Gothic Art and the Augustinian Principle
These different kinds of art would better be understood as different paths corresponding to different ideas. The path to the digital photograph is Cartesian; the path to the inkblot is Origenist. Gothic art is not an intermediate place between these two, but a different path altogether, corresponding to the Augustinian principle.
Gothic art, like no art before or since, presents both the literal and allegorical senses as convincingly true. It began in France around 1140; almost immediately, almost miraculously, it displayed a symbolic order more perfect than any art that preceded it. Over the following centuries, the anatomy, landscapes and natural forms within its pictures became more detailed and less stylized. It became realistic without becoming meaningless.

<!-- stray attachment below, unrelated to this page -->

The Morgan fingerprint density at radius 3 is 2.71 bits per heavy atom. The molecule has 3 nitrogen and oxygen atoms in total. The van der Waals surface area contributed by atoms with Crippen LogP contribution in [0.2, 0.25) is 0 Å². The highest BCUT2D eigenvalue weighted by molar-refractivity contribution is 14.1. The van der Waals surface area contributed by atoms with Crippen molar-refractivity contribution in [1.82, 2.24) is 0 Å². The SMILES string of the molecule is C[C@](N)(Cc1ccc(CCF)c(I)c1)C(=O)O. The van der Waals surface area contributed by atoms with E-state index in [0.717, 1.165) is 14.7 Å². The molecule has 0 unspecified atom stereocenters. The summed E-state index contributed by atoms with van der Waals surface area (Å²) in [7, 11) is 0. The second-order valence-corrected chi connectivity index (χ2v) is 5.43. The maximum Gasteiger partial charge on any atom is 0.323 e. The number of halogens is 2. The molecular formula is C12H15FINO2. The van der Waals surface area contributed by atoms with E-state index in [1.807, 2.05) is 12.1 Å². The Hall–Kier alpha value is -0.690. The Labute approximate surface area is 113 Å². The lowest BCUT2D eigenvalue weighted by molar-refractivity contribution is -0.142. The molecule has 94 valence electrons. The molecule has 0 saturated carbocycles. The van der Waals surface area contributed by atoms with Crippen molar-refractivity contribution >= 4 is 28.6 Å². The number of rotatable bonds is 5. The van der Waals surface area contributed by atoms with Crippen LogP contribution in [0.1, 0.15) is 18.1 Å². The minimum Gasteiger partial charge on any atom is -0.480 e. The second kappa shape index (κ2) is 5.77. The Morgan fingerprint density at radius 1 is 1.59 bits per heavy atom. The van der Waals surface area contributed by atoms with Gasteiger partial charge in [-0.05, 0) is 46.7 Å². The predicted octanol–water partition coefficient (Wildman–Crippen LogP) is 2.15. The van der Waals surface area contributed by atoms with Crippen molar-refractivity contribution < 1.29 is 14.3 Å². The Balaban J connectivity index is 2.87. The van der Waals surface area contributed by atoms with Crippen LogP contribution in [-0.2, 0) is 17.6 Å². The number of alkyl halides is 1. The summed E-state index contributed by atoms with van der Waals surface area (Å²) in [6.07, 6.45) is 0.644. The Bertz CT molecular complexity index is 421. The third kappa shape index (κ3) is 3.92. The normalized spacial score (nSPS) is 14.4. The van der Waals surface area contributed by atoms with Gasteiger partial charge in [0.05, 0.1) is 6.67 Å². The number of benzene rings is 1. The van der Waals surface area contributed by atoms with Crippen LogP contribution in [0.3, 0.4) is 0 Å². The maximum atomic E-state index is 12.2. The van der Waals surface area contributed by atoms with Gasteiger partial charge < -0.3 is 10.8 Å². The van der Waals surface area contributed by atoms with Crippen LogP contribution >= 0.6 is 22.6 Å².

This was possible because the world presented in Gothic art is not the world imagined by the physical scientist. It is rather the world whose dimensions God established - qualitatively, not quantitatively. He established them by making the perceptible differences between light and dark, sky and water, land and sea—not by extending homogenous time or space, as along the axes of a Cartesian grid.
The means by which mankind knows and understands this world are God-given: the bodily senses, those five wits that medieval laymen daily prayed God would rule and protect. The world described by sense perception is the primary reality that mankind inhabits, the reality from which he might ascend to a higher realm. That higher realm is the realm of the spirit, not the realm of physical science.